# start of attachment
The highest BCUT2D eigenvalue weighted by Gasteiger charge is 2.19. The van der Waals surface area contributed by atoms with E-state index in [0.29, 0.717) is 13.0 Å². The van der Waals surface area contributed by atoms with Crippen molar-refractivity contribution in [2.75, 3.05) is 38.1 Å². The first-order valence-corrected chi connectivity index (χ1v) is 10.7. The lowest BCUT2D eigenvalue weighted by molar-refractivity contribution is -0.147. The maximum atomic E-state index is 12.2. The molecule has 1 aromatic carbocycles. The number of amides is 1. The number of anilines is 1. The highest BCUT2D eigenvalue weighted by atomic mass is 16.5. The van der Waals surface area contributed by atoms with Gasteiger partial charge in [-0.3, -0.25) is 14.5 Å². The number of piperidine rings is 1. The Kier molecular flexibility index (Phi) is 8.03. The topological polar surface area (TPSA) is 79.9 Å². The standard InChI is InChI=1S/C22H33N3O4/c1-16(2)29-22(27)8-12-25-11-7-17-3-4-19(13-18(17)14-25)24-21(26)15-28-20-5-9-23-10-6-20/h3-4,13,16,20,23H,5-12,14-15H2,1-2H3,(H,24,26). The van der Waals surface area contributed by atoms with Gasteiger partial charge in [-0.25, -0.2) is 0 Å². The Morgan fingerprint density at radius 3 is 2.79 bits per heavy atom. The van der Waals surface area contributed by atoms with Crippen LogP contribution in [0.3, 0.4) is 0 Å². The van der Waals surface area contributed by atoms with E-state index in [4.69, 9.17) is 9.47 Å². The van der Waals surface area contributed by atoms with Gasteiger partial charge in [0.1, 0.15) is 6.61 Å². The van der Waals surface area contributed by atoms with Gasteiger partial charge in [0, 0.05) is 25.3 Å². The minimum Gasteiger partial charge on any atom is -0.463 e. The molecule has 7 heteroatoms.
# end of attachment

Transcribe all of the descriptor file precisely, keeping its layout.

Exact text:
The highest BCUT2D eigenvalue weighted by Gasteiger charge is 2.19. The van der Waals surface area contributed by atoms with E-state index in [0.29, 0.717) is 13.0 Å². The van der Waals surface area contributed by atoms with Crippen molar-refractivity contribution in [2.75, 3.05) is 38.1 Å². The first-order valence-corrected chi connectivity index (χ1v) is 10.7. The lowest BCUT2D eigenvalue weighted by molar-refractivity contribution is -0.147. The maximum atomic E-state index is 12.2. The molecule has 1 aromatic carbocycles. The number of amides is 1. The number of anilines is 1. The highest BCUT2D eigenvalue weighted by atomic mass is 16.5. The van der Waals surface area contributed by atoms with Gasteiger partial charge in [-0.3, -0.25) is 14.5 Å². The number of piperidine rings is 1. The Kier molecular flexibility index (Phi) is 8.03. The topological polar surface area (TPSA) is 79.9 Å². The standard InChI is InChI=1S/C22H33N3O4/c1-16(2)29-22(27)8-12-25-11-7-17-3-4-19(13-18(17)14-25)24-21(26)15-28-20-5-9-23-10-6-20/h3-4,13,16,20,23H,5-12,14-15H2,1-2H3,(H,24,26). The van der Waals surface area contributed by atoms with Gasteiger partial charge in [-0.25, -0.2) is 0 Å². The Morgan fingerprint density at radius 3 is 2.79 bits per heavy atom. The van der Waals surface area contributed by atoms with Crippen LogP contribution in [0.3, 0.4) is 0 Å². The van der Waals surface area contributed by atoms with E-state index in [4.69, 9.17) is 9.47 Å². The van der Waals surface area contributed by atoms with Gasteiger partial charge in [0.1, 0.15) is 6.61 Å². The van der Waals surface area contributed by atoms with Gasteiger partial charge in [0, 0.05) is 25.3 Å². The minimum Gasteiger partial charge on any atom is -0.463 e. The molecule has 7 heteroatoms.